Saving Giraffes in Kenya and Beyond

By: David A. O’Connor,

M.Sc., Community-Based Conservation Ecologist, Research Coordinator  & Conservation Education Division – Institute for Conservation Research

San Diego Zoo Global

While I may be biased, giraffes are the best animals there are. They are icons of Africa, found nowhere else. Giraffe form the basis of most zoo collections, and are much loved, adored as toys and book characters. Giraffe are up there with elephants, rhinos, whales, and lions as wildlife dignitaries in the minds of the public. However, compared to those species, we know relatively little about giraffe ecology. They are the forgotten megafauna.

For instance, we don’t fully understand how they herd and socialize with each other, they have fission-fusion assemblages, with individuals wandering in and out of groups seemingly willy-nilly, without anyone in charge. We don’t know how they communicate, they are largely silent, but some researchers think they communicate infrasonically, we still don’t know why the long neck! In fact we aren’t sure on how many types of giraffe there are. Current consensus is that there are nine sub-species.

Here is what we do know. They are integral to their ecosystems, opening up habitat for other wildlife, spurring growth of new Acacia forage, pollinating, and dispersing seeds. They are an extremely important for savanna ecosystem functioning.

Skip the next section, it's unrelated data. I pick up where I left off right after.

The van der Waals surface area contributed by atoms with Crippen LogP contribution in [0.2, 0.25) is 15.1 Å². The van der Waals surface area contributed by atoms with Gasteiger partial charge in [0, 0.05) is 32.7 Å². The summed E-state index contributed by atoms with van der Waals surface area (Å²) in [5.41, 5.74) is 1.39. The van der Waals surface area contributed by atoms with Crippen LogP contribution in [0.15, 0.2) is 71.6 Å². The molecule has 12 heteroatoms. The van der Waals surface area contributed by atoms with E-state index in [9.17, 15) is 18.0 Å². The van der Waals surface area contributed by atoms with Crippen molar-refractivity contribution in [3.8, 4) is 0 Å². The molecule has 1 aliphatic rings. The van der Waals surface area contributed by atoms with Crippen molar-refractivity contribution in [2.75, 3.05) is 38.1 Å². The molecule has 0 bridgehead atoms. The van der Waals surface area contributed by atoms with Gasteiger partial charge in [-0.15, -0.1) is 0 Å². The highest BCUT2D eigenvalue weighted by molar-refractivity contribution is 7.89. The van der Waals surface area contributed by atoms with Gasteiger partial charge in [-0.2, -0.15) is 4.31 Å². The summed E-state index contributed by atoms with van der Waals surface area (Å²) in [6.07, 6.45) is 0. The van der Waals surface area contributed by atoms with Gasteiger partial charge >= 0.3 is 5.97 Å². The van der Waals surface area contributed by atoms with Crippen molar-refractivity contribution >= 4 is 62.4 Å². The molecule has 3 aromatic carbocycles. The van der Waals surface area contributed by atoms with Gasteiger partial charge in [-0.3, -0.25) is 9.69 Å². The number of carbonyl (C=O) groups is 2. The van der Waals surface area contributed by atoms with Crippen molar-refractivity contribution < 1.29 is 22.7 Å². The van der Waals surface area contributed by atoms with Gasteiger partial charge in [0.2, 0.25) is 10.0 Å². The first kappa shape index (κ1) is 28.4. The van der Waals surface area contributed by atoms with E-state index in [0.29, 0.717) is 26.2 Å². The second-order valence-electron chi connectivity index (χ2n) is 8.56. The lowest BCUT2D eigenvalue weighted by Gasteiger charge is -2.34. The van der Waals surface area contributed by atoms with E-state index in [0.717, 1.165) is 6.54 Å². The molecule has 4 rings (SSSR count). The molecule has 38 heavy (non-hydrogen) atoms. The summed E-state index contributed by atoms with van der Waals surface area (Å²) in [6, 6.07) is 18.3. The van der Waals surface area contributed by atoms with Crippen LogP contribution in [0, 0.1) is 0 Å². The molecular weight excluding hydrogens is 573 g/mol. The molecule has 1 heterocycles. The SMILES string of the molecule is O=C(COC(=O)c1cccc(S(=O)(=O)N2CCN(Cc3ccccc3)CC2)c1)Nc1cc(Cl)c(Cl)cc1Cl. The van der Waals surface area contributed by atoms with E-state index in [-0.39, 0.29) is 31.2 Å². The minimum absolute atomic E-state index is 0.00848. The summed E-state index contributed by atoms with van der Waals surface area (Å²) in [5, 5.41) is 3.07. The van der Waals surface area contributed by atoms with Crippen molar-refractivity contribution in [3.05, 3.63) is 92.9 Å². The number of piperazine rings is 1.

Researchers are also trying to find out what the giraffe population is in the wild. This is perhaps the most important question from a conservation perspective. We don’t know for certain, but the current estimate is that there are perhaps 80,000 left in the wild. That seems like a lot; however, that summation glosses over an ominous truth: giraffes are facing dark days and need our attention, research, and help. Unfortunately, taken as whole, giraffe have declined by 40% in just the last 15 years. This massive rapid decline has occurred with very little notice. Giraffes are slipping away in silence.

There are several reasons, we think, for these declines. We need more data, but the suspected leading causes for the population decline are habitat loss and negative interactions with humans. Specifically, the main threats are increased heavy poaching, habitat fragmentation, and loss of resources due to land degradation and possible competition with livestock (especially camels) for resources.